Adobe Photoshop 7.0 (not elements) will not save any files to the Hard drive.

Discussion in 'Digital Cameras' started by Mick, Mar 16, 2014.

  1. Mick

    PeterN Guest

    Yet another Whoosh!

    BTW you were silent on the fact that partitioning worked for him.
     
    PeterN, Mar 17, 2014
    #41
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  2. Mick

    Mayayana Guest

    | I typically use multiple partitions but not due to any misguided concern
    | over recoverability--I generall have several operating systems that I
    | might want to use from time to time.

    So you really do believe that if you lose Windows
    on C drive then you'll also lose any data on D and
    E drive data partitions? That needs to be clarified so
    as not to mislead people. *You don't lose such a
    partition if you lose C drive. That's the whole point
    of partitioning. They're treated as though they
    were separate disks.*

    Do you understand what I mean by a partition?
    I'm not talking about folders. A primary or logical partition
    used for data, aside from the OS, which then shows
    up as D drive, E drive, etc.. I'm not necessarily
    talking about multi-boot. It could be one OS with one
    or more data partitions. Either way, **you won't lose the
    whole disk if you have to overwrite or delete C drive. You
    only lose C drive.**

    If you've never even used data partitions then you
    might want to test out what I'm saying before jumping
    to conclusions. Extra data partitions can actually be
    quite handy. And it might save you from losing mulitple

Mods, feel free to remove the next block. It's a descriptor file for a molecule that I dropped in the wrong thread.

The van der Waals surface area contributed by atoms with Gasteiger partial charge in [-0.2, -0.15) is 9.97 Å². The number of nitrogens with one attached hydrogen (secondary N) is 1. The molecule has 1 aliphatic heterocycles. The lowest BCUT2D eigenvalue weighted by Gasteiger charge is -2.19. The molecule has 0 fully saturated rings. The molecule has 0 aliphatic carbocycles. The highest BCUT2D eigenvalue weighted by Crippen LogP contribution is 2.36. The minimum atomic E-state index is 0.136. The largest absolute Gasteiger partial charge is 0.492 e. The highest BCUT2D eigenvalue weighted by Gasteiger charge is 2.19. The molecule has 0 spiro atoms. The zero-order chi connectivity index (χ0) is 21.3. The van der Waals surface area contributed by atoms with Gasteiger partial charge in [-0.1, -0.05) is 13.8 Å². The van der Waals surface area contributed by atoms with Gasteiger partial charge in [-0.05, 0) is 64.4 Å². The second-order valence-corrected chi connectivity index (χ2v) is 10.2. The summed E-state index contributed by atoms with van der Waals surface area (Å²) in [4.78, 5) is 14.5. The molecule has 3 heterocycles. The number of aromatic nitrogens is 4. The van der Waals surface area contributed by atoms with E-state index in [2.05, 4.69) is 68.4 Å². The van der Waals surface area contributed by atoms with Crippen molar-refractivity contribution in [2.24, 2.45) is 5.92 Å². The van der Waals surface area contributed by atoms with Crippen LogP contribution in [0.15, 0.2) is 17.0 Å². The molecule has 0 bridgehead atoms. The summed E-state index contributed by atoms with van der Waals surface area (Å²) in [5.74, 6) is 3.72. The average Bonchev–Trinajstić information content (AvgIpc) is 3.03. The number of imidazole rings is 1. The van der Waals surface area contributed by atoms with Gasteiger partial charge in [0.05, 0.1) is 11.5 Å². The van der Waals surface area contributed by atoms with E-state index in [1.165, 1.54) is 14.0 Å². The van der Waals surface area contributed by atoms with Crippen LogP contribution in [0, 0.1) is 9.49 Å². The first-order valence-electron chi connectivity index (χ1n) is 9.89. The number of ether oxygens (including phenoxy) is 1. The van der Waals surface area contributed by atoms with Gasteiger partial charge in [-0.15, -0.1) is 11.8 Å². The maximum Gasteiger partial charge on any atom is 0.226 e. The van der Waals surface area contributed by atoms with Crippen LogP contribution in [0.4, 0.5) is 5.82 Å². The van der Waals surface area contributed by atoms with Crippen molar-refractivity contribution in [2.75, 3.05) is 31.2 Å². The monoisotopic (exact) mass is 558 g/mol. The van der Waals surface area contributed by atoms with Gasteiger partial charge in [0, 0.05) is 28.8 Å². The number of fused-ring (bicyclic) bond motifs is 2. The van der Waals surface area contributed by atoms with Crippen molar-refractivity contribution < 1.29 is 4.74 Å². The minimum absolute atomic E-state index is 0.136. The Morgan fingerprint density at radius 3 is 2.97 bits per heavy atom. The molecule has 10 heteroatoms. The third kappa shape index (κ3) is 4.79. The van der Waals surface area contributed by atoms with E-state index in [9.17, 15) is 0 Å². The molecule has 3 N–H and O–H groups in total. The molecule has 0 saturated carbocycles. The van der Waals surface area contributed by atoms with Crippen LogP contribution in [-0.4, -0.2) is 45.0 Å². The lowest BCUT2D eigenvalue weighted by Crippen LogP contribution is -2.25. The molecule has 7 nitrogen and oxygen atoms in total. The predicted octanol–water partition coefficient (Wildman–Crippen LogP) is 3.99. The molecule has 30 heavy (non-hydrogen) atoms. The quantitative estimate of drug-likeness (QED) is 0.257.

GBs of photos one of these days. :)
     
    Mayayana, Mar 17, 2014
    #42
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  3. Mick

    J. Clarke Guest

    That depends on why I lost Windows. I would certainly not count on
    other partitions being unaffected.
    So? They are just bits on a disk. What wipes one set of bits can as
    easily wipe another.
    Yes, child, I understand, probably far better than you do.
    So? I do not see "overwriting or deleting C drive" as a likely event,
    and if I need to do so that is a far, far, far greater hassle than
    restoring data from a backup.
    I don't find them to be so. And yes, little boy, I was using them
    before you were born and in fact before there was such a thing as a
    microcmputer.
     
    J. Clarke, Mar 17, 2014
    #43
  4. Mick

    Eric Stevens Guest

    You can't.
    You have a drive which in it's previous life is about to fail.
     
    Eric Stevens, Mar 18, 2014
    #44
  5. Mick

    Guest Guest

    nothing whoosh about it. it's a stupid comparison.
    i don't respond to every post, and it may seem to work, for now.

    the chances of additional problems are *very* high. ps7 came out a
    decade before win7 did.

    maybe he'll be lucky. maybe he won't.

    unlike you, i try to solve a problem *correctly*, not some lame ass
    hackjob.

    if he wants a proper solution, he knows what to do. if he wants to play
    the odds, he can do that too.
     
    Guest, Mar 18, 2014
    #45
  6. Mick

    Guest Guest

    i used to partition and it's a waste of time except in very specific
    use cases which very few people encounter, such as software development
    and needing to boot one of multiple systems.

    with usb sticks being as cheap as they are, it's much easier to just
    boot off of one of those instead of a partition in the event you need
    an alternate system.
    sometimes, but most of the time it just wastes space. invariably, one
    partition is too big and the other too small and you have to move stuff
    back and forth, or you repartition the whole thing.
    it won't do any such thing. anything important is always backed up so
    all you need to do is restore whatever is lost.
     
    Guest, Mar 18, 2014
    #46
  7. Mick

    Guest Guest

    that's my point. the registry is a mess.
    which you replace with a drive that isn't about to fail, namely a new
    drive which you restore from your backup.
     
    Guest, Mar 18, 2014
    #47
  8. Mick

    PeterN Guest

    Not half as stupid as using a "most people" argument.

    Do you really think people don't notice that when logic has proven you
    wrong, you come out with a "most people" irrelevancy.
    I forgot, you can never be wrong.
     
    PeterN, Mar 18, 2014
    #48
  9. Mick

    Mayayana Guest